Other historic, local buildings have been transported to the site and restored. For example, the Elk Run Meeting House, circa 1825, served as a barracks for hundreds of both Union and Confederate soldiers during the Civil War. You may also tour the Bell House, constructed in 1835 and home to the county’s first delegate to the Virginia General Assembly, the Burner Barn, the Hamburg Regular School, a Blacksmith Shop and the 1760 Willy House.
Toy Town Junction
As a child growing up in Pikeville, Kentucky, Richard Worden was fascinated by C&O trains. In 1941, at age five, he received his first toy train. With the country just emerging from the Great Depression, his parents sacrificed to purchase the Marx Copper electric train from the Montgomery Ward Christmas catalog.
Inspired by that first toy train, Richard began collecting in 1978. His collection grew to include more than 30 trains as well as cars and trucks. He began collecting themed Playmobil sets in the 1970s. Circus miniatures, dolls, and other collectibles round out the remarkable collection of several thousand toys and train related artifacts.
Throughout his life, Dr. Worden, a retired Methodist minister, shared the joy of his collection with family and friends. That joy is now multiplied many times over as visitors move among the treasures of his collection at Toy Town Junction. He arranged for Luray Caverns to exhibit the collection simply because he wanted to share the immense joy these toys gave him over the years.
The Garden Maze
Over 1500 evergreens create a ½ mile maze, one of the largest in the Mid-Atlantic states. The trees are eight feet tall and four feet wide and are enhanced with a misting fog at strategic locations to provide cooling and special effects. Navigating the twisting pathways leads adventurers past fountains and into a cave. At 40 points the challenger must choose a direction in order to solve the riddle. An elevated platform provides relief for the hopelessly lost. Admission: $10 Adults; $7 Children 6-12.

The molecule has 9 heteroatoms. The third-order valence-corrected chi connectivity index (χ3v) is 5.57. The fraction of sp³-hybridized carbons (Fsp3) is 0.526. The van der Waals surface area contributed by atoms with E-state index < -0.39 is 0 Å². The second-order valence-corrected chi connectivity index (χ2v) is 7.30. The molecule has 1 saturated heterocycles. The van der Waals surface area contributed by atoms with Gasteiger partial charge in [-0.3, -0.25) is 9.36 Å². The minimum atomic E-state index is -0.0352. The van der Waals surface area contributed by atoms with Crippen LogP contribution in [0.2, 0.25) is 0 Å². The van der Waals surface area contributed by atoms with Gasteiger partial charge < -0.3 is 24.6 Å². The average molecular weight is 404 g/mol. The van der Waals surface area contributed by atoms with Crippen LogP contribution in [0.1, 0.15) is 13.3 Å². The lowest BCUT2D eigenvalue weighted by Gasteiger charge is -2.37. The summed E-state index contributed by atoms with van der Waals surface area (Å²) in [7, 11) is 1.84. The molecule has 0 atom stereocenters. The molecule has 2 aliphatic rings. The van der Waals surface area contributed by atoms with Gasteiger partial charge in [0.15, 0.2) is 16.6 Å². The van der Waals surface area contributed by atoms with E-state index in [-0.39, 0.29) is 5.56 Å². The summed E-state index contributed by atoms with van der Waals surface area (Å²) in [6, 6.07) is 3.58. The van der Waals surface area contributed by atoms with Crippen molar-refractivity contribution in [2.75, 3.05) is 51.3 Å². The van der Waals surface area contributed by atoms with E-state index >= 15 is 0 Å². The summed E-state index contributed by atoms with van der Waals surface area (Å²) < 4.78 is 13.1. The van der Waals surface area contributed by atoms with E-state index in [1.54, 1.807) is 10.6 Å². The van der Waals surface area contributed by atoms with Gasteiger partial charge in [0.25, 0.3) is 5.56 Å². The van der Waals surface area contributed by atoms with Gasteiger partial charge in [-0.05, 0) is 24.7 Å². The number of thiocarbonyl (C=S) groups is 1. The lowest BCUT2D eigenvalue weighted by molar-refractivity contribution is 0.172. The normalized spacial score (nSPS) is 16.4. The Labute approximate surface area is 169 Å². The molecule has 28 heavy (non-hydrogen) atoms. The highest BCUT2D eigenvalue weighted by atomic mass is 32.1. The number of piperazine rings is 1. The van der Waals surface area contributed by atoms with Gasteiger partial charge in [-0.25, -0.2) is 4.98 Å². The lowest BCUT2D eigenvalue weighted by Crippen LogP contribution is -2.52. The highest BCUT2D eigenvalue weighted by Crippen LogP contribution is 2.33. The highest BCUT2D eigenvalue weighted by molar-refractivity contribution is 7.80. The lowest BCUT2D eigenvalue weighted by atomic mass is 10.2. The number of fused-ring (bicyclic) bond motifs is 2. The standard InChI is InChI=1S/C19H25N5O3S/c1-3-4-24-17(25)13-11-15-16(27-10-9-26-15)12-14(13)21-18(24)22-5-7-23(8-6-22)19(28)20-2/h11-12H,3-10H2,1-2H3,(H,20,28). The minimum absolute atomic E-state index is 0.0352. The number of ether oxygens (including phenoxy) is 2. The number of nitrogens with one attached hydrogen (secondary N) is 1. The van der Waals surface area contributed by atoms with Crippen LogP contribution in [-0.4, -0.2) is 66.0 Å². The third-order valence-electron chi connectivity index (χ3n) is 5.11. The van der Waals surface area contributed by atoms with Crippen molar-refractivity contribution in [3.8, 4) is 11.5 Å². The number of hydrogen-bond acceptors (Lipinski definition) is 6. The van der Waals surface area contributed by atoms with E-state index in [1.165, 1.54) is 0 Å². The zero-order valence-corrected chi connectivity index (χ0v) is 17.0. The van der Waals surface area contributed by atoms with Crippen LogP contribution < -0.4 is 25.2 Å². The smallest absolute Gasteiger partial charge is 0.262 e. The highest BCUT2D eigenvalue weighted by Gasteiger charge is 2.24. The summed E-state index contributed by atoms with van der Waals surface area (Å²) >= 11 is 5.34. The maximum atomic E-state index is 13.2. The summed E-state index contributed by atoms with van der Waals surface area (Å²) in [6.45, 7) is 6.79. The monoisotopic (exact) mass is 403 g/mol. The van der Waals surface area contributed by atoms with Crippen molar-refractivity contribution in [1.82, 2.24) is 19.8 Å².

The Rope Adventure Park
This challenging, three-level ropes course consists of a series of real and imaginary obstacles designed to maximize the excitement of personal development. An activity the whole family can experience together, the course allows each participant to enjoy the thrill of doing something a bit out of their comfort zone but at their own pace.
Neither climbing techniques nor physical fitness experience are necessary. Each trail consists of several poles that are connected by different acrobatic elements. The park incorporates a sophisticated safety system using ropes, belay devices and harnesses with trained personnel supervising every participant. First-timers might opt for the Low Ropes Course, while the more adventurous choose the more difficult High Ropes Course. Plan on expanding your comfort zone—sometimes dramatically. There is even a near-ground level course for the littlest adventurers/ Admission: $11 for persons 48 inches tall and above and $7 for those under 48 inches.
Luray Caverns and the other attractions within the complex can keep you and your children occupied for quite awhile. Plan your trip for a long weekend take full advantage of this geologic wonder and the many other points of interest in and around Luray.